In 1984, the IRA planted a long-delay time bomb in Brighton’s Grand Hotel in attempt to assassinate Margaret Thatcher and her cabinet. High Dive is a re-imagining of the bombing, following IRA member Dan, the Grand Hotel’s deputy manager Moose and his daughter Freya.
High Dive is gripping from the very first page; we see Dan’s initiation into the IRA and we’re introduced to his elusive and enigmatic boss Dawson McCartland. Jonathan Lee ensures the novel is tense and disturbing from start to finish.
Moose and Freya dominate the story; their inner musings, hopes and regrets are put on display. Moose is probably the most interesting and developed character. He dwells on his failed marriage, the struggles and sacrifices of being a single dad and his declining reputation. His life now revolves around the hotel, particularly since Margaret Thatcher’s visit was confirmed.Unlike her dad, Freya is bored of Brighton and isn’t attached to the Grand Hotel. She’s reached a pivotal point in her adult life: she has to choose between going to university and settling for small-town life. Freya’s indecision about her future, her friends and her love life makes the build-up to the explosion all the more frightening to read. It’s a strange experience to read a novel when you already know the ending but you don’t know the whole story.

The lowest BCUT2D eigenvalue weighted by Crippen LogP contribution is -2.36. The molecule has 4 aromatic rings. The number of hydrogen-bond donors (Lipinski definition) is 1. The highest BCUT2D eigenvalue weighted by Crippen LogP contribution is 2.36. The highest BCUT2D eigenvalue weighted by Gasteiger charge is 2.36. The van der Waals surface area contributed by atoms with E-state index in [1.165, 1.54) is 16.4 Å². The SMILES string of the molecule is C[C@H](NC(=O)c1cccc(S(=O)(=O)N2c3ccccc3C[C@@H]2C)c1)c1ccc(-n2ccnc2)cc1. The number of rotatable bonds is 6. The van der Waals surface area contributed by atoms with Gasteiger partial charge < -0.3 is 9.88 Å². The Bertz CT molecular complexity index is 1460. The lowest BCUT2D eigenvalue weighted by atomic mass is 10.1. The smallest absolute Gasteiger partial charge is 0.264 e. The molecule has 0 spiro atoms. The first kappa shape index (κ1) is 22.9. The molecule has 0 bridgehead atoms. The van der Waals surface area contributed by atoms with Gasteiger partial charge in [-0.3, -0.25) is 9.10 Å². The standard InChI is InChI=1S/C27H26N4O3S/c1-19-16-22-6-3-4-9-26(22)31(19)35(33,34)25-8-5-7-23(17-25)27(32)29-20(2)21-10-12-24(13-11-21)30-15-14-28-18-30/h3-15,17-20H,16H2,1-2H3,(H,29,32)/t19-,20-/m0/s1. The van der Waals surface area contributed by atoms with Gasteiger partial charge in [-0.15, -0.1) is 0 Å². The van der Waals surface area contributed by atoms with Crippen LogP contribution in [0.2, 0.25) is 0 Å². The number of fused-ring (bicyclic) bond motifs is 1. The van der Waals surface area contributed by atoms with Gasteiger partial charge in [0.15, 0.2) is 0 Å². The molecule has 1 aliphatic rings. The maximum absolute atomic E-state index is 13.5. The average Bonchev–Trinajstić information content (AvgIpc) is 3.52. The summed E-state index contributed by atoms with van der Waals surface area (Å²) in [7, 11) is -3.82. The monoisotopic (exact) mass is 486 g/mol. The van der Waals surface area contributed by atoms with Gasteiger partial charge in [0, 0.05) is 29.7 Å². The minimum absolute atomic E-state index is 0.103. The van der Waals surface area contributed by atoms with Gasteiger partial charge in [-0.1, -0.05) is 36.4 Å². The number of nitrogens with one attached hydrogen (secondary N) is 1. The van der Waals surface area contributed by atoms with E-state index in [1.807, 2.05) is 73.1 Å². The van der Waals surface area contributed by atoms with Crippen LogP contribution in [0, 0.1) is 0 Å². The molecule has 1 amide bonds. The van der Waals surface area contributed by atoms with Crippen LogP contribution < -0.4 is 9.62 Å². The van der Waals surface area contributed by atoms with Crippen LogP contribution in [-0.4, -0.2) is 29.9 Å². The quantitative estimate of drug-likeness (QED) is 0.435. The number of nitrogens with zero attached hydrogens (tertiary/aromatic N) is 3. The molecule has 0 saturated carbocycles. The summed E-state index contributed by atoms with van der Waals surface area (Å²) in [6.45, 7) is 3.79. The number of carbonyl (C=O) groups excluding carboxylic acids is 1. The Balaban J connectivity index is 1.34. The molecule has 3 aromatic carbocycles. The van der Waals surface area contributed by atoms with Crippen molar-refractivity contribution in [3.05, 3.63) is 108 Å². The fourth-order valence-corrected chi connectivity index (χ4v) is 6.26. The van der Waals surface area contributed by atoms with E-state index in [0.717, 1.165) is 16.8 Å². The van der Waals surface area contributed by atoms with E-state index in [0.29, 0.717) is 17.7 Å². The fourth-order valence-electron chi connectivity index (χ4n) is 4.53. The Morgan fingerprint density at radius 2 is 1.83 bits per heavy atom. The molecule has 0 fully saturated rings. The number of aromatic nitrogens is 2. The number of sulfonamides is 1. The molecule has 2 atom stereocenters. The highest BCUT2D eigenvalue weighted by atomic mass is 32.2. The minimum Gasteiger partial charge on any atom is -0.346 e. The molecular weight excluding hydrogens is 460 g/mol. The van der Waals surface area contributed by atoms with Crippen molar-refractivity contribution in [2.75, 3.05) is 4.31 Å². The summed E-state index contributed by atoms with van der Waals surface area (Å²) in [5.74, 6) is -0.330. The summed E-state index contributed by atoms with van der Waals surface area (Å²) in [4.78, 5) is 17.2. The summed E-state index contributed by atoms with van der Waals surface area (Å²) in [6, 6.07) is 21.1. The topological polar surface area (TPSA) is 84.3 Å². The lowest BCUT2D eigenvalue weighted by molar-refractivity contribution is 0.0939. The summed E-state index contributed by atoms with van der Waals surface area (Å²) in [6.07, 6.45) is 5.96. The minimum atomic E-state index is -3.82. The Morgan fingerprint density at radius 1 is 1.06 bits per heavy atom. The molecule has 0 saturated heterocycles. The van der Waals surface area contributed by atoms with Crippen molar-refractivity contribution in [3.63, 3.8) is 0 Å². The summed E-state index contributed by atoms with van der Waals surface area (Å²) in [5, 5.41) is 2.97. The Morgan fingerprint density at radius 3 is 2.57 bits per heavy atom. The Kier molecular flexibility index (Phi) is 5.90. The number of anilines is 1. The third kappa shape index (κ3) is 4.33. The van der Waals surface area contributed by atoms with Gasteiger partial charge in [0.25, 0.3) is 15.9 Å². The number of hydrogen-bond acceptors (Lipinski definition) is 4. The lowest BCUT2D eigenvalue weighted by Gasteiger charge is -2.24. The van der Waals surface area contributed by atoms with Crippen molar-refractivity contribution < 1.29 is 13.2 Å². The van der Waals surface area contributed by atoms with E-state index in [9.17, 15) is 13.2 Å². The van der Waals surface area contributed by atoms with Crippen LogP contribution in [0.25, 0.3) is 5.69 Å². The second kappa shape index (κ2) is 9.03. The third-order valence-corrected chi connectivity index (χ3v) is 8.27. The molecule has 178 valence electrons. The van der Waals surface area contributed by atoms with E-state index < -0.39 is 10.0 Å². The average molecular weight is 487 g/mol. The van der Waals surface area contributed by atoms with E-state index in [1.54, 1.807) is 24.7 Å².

Dan’s point of view is offered less frequently, but we nonetheless witness his internal conflicts, political views and concern for his mother’s safety. His hatred of the British police and their brutality towards Catholics pushes him to make a change, but there are times when he’s not sure if bombing the hotel is the right path to take.
High Dive is a carefully paced, melancholic and thought-provoking historical novel. Lee writes the most ordinary and mundane details of daily life in such a stunning way that none of it is boring.